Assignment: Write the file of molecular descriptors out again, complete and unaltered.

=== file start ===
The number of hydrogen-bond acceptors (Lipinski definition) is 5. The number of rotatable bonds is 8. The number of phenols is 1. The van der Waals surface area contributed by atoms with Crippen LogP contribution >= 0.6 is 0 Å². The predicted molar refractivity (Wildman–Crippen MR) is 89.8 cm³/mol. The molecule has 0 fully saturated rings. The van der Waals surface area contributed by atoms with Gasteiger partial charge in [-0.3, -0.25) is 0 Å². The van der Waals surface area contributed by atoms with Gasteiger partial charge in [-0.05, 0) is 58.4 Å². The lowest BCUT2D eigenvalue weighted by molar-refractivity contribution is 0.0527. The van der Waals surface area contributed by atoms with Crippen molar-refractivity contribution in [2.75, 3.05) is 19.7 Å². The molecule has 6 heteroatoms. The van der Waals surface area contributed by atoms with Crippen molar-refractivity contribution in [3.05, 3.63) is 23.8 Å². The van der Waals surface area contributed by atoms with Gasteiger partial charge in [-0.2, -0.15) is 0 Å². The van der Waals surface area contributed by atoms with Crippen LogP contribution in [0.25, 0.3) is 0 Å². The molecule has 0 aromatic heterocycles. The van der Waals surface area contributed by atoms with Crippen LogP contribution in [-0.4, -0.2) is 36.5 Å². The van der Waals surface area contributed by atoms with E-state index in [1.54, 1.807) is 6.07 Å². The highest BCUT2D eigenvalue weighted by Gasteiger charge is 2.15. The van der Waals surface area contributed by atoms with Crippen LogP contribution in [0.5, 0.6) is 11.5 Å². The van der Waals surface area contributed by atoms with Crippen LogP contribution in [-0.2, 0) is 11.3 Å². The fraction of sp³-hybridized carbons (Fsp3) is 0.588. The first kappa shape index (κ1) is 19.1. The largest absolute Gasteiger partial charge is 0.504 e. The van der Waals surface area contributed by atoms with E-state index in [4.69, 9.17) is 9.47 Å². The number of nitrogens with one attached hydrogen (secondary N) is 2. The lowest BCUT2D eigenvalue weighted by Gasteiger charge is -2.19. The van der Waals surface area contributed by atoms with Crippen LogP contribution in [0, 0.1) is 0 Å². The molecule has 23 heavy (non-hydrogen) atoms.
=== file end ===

The number of hydrogen-bond acceptors (Lipinski definition) is 5. The number of rotatable bonds is 8. The number of phenols is 1. The van der Waals surface area contributed by atoms with Crippen LogP contribution >= 0.6 is 0 Å². The predicted molar refractivity (Wildman–Crippen MR) is 89.8 cm³/mol. The molecule has 0 fully saturated rings. The van der Waals surface area contributed by atoms with Gasteiger partial charge in [-0.3, -0.25) is 0 Å². The van der Waals surface area contributed by atoms with Gasteiger partial charge in [-0.05, 0) is 58.4 Å². The lowest BCUT2D eigenvalue weighted by molar-refractivity contribution is 0.0527. The van der Waals surface area contributed by atoms with Crippen molar-refractivity contribution in [2.75, 3.05) is 19.7 Å². The molecule has 6 heteroatoms. The van der Waals surface area contributed by atoms with Crippen molar-refractivity contribution in [3.05, 3.63) is 23.8 Å². The van der Waals surface area contributed by atoms with Gasteiger partial charge in [-0.2, -0.15) is 0 Å². The van der Waals surface area contributed by atoms with Crippen LogP contribution in [0.25, 0.3) is 0 Å². The molecule has 0 aromatic heterocycles. The van der Waals surface area contributed by atoms with Crippen LogP contribution in [-0.4, -0.2) is 36.5 Å². The van der Waals surface area contributed by atoms with E-state index in [1.54, 1.807) is 6.07 Å². The highest BCUT2D eigenvalue weighted by Gasteiger charge is 2.15. The van der Waals surface area contributed by atoms with Crippen LogP contribution in [0.5, 0.6) is 11.5 Å². The van der Waals surface area contributed by atoms with Crippen LogP contribution in [-0.2, 0) is 11.3 Å². The fraction of sp³-hybridized carbons (Fsp3) is 0.588. The first kappa shape index (κ1) is 19.1. The largest absolute Gasteiger partial charge is 0.504 e. The van der Waals surface area contributed by atoms with E-state index in [4.69, 9.17) is 9.47 Å². The number of nitrogens with one attached hydrogen (secondary N) is 2. The lowest BCUT2D eigenvalue weighted by Gasteiger charge is -2.19. The van der Waals surface area contributed by atoms with Crippen LogP contribution in [0, 0.1) is 0 Å². The molecule has 23 heavy (non-hydrogen) atoms.